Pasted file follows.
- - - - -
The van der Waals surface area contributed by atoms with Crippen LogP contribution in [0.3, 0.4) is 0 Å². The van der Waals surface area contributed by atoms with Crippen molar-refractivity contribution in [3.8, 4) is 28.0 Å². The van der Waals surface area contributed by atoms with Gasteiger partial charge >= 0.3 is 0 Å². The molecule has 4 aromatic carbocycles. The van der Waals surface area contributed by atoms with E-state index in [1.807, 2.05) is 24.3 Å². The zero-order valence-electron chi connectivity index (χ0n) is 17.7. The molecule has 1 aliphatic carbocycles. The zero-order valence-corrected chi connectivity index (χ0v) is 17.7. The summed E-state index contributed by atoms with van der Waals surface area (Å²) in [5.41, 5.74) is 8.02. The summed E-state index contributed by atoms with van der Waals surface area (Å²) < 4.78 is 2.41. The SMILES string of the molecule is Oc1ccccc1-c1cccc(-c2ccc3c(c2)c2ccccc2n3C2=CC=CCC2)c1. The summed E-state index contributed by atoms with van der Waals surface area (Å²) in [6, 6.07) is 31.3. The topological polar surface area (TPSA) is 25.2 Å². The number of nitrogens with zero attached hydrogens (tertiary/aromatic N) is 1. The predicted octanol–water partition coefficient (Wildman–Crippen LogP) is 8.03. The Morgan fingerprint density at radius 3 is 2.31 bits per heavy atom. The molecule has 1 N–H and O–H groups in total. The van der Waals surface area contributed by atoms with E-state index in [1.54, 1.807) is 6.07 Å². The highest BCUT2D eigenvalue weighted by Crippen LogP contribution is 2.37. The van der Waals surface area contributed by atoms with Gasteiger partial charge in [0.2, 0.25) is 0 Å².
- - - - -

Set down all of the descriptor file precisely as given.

The van der Waals surface area contributed by atoms with Crippen LogP contribution in [0.3, 0.4) is 0 Å². The van der Waals surface area contributed by atoms with Crippen molar-refractivity contribution in [3.8, 4) is 28.0 Å². The van der Waals surface area contributed by atoms with Gasteiger partial charge >= 0.3 is 0 Å². The molecule has 4 aromatic carbocycles. The van der Waals surface area contributed by atoms with E-state index in [1.807, 2.05) is 24.3 Å². The zero-order valence-electron chi connectivity index (χ0n) is 17.7. The molecule has 1 aliphatic carbocycles. The zero-order valence-corrected chi connectivity index (χ0v) is 17.7. The summed E-state index contributed by atoms with van der Waals surface area (Å²) in [5.41, 5.74) is 8.02. The summed E-state index contributed by atoms with van der Waals surface area (Å²) < 4.78 is 2.41. The SMILES string of the molecule is Oc1ccccc1-c1cccc(-c2ccc3c(c2)c2ccccc2n3C2=CC=CCC2)c1. The summed E-state index contributed by atoms with van der Waals surface area (Å²) in [6, 6.07) is 31.3. The topological polar surface area (TPSA) is 25.2 Å². The number of nitrogens with zero attached hydrogens (tertiary/aromatic N) is 1. The predicted octanol–water partition coefficient (Wildman–Crippen LogP) is 8.03. The Morgan fingerprint density at radius 3 is 2.31 bits per heavy atom. The molecule has 1 N–H and O–H groups in total. The van der Waals surface area contributed by atoms with E-state index in [1.54, 1.807) is 6.07 Å². The highest BCUT2D eigenvalue weighted by Crippen LogP contribution is 2.37. The van der Waals surface area contributed by atoms with Gasteiger partial charge in [0.2, 0.25) is 0 Å².